Deputy headteacher wins unfair dismissal claim

Deputy headteacher wins unfair dismissal claim against school who dismissed him for gross misconduct – Kitchener v The Thinking Schools Academy Trust.

Deputy headteacher, Mr Kitchener, was dismissed from Goodwin Academy for gross misconduct after he restrained a disruptive pupil by extending his arms to block her passage after she had walked out of her lessons, swore, wandered around corridors, threw items into classrooms and at people, and barged past visitors. The event was recorded on CCTV albeit not all of the footage was used as evidence in the investigation procedure that followed.

It was not disputed that the child was being verbally and physically abusive towards Mr Kitchener. She hit him around the head 5 times, broke his glasses and kicked him whilst he attempted to restrain her. 

Following an investigation into the incident, the school made the decision to dismiss Mr Kitchener for gross misconduct without notice. The Tribunal found that this decision was procedurally unfair and the school had failed to provide Mr Kitchener with training on physical intervention in line with its own policies. 

Guidance, policy, and training

Mr Kitchener agreed he had training on the DfE guidance “Use of Reasonable Force” and was aware of the school’s Positive Handling Policy on the use of physical force to restrain children but was not familiar with it. The DfE guidance was to be read together with the Positive Handling Policy.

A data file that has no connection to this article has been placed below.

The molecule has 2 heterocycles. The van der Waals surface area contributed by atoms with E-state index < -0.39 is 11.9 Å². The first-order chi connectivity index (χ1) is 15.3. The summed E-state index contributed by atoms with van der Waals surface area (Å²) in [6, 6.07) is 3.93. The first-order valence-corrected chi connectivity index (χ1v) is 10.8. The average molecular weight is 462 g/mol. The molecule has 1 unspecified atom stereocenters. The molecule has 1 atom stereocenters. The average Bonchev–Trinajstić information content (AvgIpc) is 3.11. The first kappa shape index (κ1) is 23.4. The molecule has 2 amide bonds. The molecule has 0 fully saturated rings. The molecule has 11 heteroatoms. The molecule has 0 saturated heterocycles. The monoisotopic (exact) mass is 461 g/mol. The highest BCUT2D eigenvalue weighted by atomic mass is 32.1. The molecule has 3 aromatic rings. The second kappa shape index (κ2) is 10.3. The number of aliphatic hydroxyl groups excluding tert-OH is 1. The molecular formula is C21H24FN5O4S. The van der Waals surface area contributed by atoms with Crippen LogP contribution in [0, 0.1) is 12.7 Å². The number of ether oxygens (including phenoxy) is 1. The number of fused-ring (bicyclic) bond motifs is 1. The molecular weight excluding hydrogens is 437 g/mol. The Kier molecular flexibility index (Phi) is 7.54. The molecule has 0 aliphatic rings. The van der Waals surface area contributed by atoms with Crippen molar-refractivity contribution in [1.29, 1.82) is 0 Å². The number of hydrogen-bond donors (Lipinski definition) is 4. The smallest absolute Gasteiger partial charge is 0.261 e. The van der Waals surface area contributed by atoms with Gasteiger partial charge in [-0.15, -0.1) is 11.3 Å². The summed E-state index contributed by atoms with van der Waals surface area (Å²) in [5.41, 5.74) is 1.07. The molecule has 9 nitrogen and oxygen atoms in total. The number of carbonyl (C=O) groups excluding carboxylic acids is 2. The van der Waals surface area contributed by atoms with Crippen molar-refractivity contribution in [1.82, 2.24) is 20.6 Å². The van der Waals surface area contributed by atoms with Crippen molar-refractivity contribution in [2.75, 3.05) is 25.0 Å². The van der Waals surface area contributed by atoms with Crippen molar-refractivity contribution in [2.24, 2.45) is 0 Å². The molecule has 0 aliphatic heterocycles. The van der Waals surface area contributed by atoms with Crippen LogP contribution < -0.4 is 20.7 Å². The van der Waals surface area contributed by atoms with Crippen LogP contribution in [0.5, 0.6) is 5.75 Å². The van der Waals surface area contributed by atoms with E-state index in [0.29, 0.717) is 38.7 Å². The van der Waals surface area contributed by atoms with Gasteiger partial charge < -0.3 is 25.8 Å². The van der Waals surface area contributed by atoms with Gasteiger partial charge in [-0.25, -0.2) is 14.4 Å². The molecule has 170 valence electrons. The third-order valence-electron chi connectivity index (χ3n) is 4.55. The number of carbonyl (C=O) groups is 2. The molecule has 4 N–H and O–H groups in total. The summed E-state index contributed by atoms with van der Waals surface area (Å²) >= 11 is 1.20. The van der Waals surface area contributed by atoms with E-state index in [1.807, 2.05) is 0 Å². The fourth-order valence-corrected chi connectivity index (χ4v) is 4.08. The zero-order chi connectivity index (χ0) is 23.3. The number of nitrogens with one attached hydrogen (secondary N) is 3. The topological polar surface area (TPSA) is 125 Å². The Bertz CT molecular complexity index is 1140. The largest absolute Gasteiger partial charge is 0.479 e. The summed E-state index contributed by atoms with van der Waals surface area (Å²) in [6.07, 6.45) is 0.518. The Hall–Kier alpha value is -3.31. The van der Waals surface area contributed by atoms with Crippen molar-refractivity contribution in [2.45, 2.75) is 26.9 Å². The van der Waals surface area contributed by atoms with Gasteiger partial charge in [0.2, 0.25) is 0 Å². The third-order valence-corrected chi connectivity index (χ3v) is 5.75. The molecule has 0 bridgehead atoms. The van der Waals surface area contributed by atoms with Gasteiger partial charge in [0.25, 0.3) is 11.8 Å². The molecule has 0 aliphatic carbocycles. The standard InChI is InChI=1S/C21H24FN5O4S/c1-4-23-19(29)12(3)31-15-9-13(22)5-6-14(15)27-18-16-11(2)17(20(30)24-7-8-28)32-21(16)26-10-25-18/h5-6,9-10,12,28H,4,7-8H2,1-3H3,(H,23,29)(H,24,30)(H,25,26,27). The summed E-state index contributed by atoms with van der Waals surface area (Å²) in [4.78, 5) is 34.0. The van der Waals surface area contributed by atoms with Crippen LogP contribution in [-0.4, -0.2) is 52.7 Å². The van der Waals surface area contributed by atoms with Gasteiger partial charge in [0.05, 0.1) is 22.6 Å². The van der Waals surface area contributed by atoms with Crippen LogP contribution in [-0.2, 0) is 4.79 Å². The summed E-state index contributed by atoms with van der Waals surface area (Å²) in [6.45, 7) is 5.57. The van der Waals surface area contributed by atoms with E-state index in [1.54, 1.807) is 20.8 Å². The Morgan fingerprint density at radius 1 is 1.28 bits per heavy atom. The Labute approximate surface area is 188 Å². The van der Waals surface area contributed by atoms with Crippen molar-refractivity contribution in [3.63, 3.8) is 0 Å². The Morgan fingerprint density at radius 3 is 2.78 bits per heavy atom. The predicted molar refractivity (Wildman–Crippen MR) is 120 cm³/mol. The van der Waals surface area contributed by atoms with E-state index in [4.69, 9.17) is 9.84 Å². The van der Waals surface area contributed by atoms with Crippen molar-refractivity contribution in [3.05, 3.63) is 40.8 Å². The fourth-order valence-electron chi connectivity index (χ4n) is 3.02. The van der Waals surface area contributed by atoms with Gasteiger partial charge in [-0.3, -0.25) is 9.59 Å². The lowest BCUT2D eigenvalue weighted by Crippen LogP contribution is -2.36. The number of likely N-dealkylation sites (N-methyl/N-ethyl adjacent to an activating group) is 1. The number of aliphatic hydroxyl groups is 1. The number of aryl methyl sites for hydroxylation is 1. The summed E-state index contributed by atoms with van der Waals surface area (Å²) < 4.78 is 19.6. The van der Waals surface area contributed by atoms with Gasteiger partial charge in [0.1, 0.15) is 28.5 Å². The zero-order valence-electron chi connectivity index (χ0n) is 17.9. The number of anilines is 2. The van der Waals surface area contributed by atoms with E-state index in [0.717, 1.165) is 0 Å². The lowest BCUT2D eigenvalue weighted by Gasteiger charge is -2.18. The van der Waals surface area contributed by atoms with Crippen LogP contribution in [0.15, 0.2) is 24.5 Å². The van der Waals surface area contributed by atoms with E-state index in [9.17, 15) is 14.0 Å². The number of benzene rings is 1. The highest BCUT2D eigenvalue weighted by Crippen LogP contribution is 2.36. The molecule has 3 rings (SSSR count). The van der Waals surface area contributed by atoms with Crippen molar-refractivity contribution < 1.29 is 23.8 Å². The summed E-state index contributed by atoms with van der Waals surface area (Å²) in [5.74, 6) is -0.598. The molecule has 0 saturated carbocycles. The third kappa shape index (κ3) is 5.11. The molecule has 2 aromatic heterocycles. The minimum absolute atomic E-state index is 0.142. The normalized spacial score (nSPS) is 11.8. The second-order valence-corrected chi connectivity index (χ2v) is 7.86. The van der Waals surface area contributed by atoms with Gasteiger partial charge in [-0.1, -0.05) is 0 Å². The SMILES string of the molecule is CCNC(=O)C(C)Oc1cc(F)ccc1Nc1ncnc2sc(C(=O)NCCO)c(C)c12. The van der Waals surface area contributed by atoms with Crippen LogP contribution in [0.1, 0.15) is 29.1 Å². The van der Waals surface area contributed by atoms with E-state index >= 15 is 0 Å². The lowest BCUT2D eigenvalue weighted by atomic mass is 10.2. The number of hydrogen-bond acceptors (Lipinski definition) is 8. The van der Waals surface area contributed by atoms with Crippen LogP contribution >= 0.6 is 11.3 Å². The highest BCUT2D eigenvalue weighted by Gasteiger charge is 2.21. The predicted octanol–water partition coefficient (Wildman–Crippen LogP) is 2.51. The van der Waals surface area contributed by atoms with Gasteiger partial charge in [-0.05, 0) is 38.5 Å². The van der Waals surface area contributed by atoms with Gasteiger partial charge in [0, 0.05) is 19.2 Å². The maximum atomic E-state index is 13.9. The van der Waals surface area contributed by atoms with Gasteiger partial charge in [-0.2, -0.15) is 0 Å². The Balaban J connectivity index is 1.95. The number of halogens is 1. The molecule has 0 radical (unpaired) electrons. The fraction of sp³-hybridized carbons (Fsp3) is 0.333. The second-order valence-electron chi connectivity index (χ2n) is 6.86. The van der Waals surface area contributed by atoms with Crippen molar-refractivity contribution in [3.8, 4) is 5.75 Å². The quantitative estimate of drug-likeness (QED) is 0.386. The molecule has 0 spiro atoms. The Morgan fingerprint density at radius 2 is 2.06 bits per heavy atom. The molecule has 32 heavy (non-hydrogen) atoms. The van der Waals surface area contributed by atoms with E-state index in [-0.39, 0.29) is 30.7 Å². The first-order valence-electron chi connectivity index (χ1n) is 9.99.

The school’s code of conduct stated the school would “provide training and guidance to all staff who have or are likely to have a duty to intervene physically” with students. Mr Kitchener said that he had not had training and was following DfE guidance which permits handling of pupils in certain circumstances. 

The Tribunal agreed that Mr Kitchener had not received this training which the school was obliged to provide under its own policies. This exposed Mr Kitchener to a risk as a result, and he was physically assaulted. 

The Tribunal commented that Mr Kitchener had lost his job because he did not have the tools to handle the situation with the disruptive and “out-of-control” student that the school was supposed to and failed to give him. 

What this means for schools 

Schools are reminded to consider DfE guidance on the “Use of Reasonable Force” and to ensure that staff are aware of and comply with any internal policies on physical intervention and safeguarding. It should also ensure that staff are provided with up-to-date training.

It is also worth noting that whilst conduct is a potentially fair reason for dismissal, schools are reminded of the importance of conducting an investigation into the alleged conduct to determine whether there is a disciplinary case to answer. If schools would like support with conducting a disciplinary investigation and following disciplinary procedures, please contact one of our schools’ lawyers today. 

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